The congestion charge increase to £15 a day is designed to help offset the catastrophic collapse in public transport fare income, an approximate loss of 90%. It will be the first rise in six years, and is one of the demands of the Conservative Government before providing TfL with a  £1.6bn bailout , in large part a £505 million repayable loan. Without this, the transport system would have come to a halt within hours as insolvent.

Other conditions include above inflation fare rises, removal of children’s free travel,  so punishing young Londoners ,and removal of the freedom pass and over 60s oyster concessions outside off peak times, see temporary suspension of free travel for older person’s freedom pass and 60+ passengers during morning peak hours, to be introduced on Monday 15th June.

As the public transport network cannot cope with both social distancing and return to pre virus usage, the risk is that more people will use cars so that also is part of the justification, to deter car use. There are contradictions in these plans, but they are imposed by the Government to control TfL finances, which have fallen off a cliff due to fare income drying up since the lockdown. The Mayor had no choice but to accept these conditions, failing which public transport would have stopped as TfL was going to run out of cash. The Government have also insisted on representation on TfL’s board.

The Government have been trying to pass the blame to the Mayor, very unfairly. I challenged the Minister for London on this.

See also my letters for publication, and here.

Still, we have to make the best of it and look to a very different future for public transport: see Deputy Mayor Heidi Alexander’s article: Given the right support we can re-fashion London’s transport systems, post-lockdown and Sadiq Khan’s article : there will be no swift return to normality for TfL.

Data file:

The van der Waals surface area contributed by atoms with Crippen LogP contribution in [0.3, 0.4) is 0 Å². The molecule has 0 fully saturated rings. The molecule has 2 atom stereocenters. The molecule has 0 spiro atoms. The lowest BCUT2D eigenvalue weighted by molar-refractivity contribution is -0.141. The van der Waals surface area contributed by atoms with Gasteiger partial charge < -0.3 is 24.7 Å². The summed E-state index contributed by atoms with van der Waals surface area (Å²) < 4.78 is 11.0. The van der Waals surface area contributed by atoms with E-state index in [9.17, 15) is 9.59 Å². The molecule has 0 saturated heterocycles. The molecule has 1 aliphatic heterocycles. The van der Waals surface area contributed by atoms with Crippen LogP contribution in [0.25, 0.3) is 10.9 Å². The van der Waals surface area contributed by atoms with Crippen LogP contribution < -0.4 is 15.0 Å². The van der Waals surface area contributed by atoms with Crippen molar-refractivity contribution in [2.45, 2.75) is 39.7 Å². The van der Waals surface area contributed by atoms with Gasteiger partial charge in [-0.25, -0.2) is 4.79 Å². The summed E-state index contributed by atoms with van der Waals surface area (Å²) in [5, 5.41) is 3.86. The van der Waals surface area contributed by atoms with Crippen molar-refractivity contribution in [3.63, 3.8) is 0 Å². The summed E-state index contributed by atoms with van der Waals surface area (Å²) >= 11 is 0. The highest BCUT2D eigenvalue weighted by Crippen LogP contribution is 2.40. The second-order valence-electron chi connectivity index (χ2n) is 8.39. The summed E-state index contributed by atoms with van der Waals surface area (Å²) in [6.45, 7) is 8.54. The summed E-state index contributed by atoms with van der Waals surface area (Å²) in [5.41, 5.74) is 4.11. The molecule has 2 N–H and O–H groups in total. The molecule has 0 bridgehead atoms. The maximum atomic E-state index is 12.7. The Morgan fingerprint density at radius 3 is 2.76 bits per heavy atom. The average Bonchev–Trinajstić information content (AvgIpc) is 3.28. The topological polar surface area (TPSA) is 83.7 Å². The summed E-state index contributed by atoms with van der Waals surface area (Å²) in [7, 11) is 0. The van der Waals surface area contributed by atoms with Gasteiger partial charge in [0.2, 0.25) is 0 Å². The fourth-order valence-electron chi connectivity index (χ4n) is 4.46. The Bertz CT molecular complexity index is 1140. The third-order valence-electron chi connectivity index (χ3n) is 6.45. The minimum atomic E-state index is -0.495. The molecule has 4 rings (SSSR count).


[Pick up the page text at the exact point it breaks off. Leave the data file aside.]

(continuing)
One important development is the introduction of wider pavements and more cycle lanes, for example Camden High Street pavement widening. Camden has also been awarded over £700,000 for walking and cycling upgrades.

The issue of tube noise is still a running sore: The planned closure of the Victoria Line from 23rd  To 25th  May was intended to accommodate rail grinding, but it didn’t quite work out that way, so I issued a Tube Noise update in April 2020 and published a letter from Heidi Alexander on tube noise.

Bus services have also been problematical:

TfL reverse decision on 384 Bus and letter to editors on 384 Bus.

TfL to scrap 611 school bus.

Finally, you might be interested in this history of the Northern Line, if it is a tube line you use.

3) Policing

The Police and Crime Committee (PCC) has now held its first meeting since the Assembly AGM, though we have also held informal briefings before and since that.

During this period, we saw the appalling police killing of George Floyd in Minneapolis, leading to protests worldwide, including in London. The campaign ‘Black Lives Matter’ could not be more relevant. The risk, though, is that the huge protests could result in further spread of the virus; and whilst practically everyone protesting has been doing so peacefully, a tiny minority have engaged in violence, which cannot be acceptable, resulting in serious injuries to some police officers.

At the PCC meeting last week, I raised the problems of enforcement of the lockdown, insufficiently clear Government guidance, especially in light of the  ‘Cummings’ affair;  and also the use of  S60 stop and search powers. I have been concerned at the apparent increase in the use of these powers especially in Camden, and I am waiting for more details from the Commissioner.

At informal briefings, I have also raised enforcement issues, the relationship of borough Safer Neighbourhood Boards with MOPAC; and the Met’s programme to replace their anti riot vehicles– I am also waiting for more details on this.

On the policing role, please see this speech from the Chair of the National Police Chiefs’ Council, Martin Hewitt.

On the positive side, the lockdown has led to a significant reduction in levels of crime; has also enabled the Met to track down ‘wanted’ offenders; and make good progress against violent crime and drug dealing.